Some coaching tips for Biden 



To the Editor: 

Every Presidential season poses new challenges and opportunities in how campaigns must be run in order to win – but this one is a real doozy for the Democrats. Here are some suggestions for a winning playbook. 

Though Trump will be supported on Facebook and elsewhere by a highly targeted social media campaign, he will inevitably end up running largely as a one-man show. Biden can, instead, run as the head coach whose team has a deep bench of talent and a clear vision. He could recruit 10 to 15 people who, as top advisors (and prospective Cabinet level appointees) have the standing to speak for him in a variety of campaign settings.  

Traditional rallies and public events will probably be impossible from now till November. But there will be a host of opportunities to appear on radio, television and internet talk shows and interactive Zoom-style settings. There it will be possible to engage a variety of constituencies on the issues they are most concerned with and in ways that will speak directly to their concerns. 

A single candidate could only do so much of this kind of retail politics. However, the depth and variety in the Democrats’ bench in the primary season – which seemed like a weakness then  could be turned to an advantage now. Unlike Trump who always sees himself as the smartest person in the room, Biden could run as the wise leader and head coach of a team that actually knows how to get things done and deal with the crises we face in a wide range of fields.  

If he gave them the status of prospective Cabinet level officials, Biden’s team could be in dozens of live media spots every day, drawing on specific strengths of people like Kamala Harris, Julio Castro, Deval Patrick, Pete Buttigieg, Andrew Yang and others. Imagine Elizabeth Warren as the prospective Treasury Secretary announcing plans to deal with the problems people are having paying rent or mortgage. Picture Stacey Abrams as prospective Attorney General giving interviews to Chris Wallace, speeches to the NAACP and holding electronic town hall meetings. Picture her plans to secure voting rights for all Americans. If players with Cabinet status lean into it by announcing policy initiatives, they will garner newsworthiness and draw attention. Positioned thus, they could dominate the game. In talk shows, town halls and video conferences, they could offer compelling visions for the next four years and feed journalists’ questions to press with Trump officials.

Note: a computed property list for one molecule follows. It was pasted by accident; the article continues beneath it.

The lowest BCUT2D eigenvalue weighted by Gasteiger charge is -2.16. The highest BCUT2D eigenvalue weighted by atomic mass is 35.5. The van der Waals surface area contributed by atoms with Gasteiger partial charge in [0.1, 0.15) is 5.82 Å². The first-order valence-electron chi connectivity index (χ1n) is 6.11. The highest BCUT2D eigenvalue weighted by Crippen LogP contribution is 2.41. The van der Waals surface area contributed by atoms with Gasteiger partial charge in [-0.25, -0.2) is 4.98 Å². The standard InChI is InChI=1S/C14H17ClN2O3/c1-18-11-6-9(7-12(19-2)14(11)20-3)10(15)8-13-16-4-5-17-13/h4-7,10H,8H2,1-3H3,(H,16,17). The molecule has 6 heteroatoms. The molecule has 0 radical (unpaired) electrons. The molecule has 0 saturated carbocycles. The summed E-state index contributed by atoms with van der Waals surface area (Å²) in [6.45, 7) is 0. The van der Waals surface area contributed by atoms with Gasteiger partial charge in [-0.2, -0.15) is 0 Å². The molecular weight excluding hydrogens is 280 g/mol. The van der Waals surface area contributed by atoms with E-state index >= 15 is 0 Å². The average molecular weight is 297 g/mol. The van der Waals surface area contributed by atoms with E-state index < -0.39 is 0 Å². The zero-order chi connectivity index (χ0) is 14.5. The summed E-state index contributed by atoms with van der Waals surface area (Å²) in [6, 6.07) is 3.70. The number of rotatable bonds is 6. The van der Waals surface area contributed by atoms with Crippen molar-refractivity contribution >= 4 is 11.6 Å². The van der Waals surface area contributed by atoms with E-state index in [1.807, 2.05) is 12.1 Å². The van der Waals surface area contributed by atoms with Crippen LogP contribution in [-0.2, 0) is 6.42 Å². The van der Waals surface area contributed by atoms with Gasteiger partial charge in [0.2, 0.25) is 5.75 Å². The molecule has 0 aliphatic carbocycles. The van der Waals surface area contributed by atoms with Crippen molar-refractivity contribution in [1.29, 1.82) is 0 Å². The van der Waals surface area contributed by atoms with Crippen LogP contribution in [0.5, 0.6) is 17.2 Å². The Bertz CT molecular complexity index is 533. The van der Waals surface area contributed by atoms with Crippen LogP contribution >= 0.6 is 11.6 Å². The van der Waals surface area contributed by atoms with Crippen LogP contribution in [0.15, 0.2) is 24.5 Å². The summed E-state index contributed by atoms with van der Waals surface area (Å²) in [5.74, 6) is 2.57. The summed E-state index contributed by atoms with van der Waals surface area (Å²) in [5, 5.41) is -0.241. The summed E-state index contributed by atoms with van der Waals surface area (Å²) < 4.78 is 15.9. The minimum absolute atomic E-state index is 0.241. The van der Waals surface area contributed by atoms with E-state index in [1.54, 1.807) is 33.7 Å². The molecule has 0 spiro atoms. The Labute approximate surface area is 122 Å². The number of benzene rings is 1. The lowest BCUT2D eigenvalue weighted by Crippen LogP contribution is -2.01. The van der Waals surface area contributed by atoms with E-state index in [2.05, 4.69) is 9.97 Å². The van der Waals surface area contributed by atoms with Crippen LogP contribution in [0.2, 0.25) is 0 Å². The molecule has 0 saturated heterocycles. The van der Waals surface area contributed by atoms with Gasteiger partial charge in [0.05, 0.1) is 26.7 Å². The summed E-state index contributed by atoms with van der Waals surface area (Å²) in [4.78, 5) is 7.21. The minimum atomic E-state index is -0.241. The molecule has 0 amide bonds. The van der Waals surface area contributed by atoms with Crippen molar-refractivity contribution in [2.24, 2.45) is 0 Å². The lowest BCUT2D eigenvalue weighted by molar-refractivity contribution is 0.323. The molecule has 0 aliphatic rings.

This last point highlights a central strength of this strategy. It allows the Biden team to outmaneuver Trump from many different angles  and leverage social networks and media. Trump will be severely hampered in pressing back. His one-on-one strategy will not play well against a coordinated zone defense/offense in this ball game. Further, the lies and manipulations churned out in his social media ads will be easier to address promptly and effectively. 

This time of extraordinary disruption from COVID-19 is not the time for a President specializing in short-term disruption. We need a team that can play to win in the long run. Biden can win by running as a wise coach who puts together a great team, corrects their occasional stumbles, and sends in a substitute if necessary. This will play to his strengths as an older, experienced statesman with a strong track record of working well with others and getting the job done.  

 

Gray Cox 

Bar Harbor 

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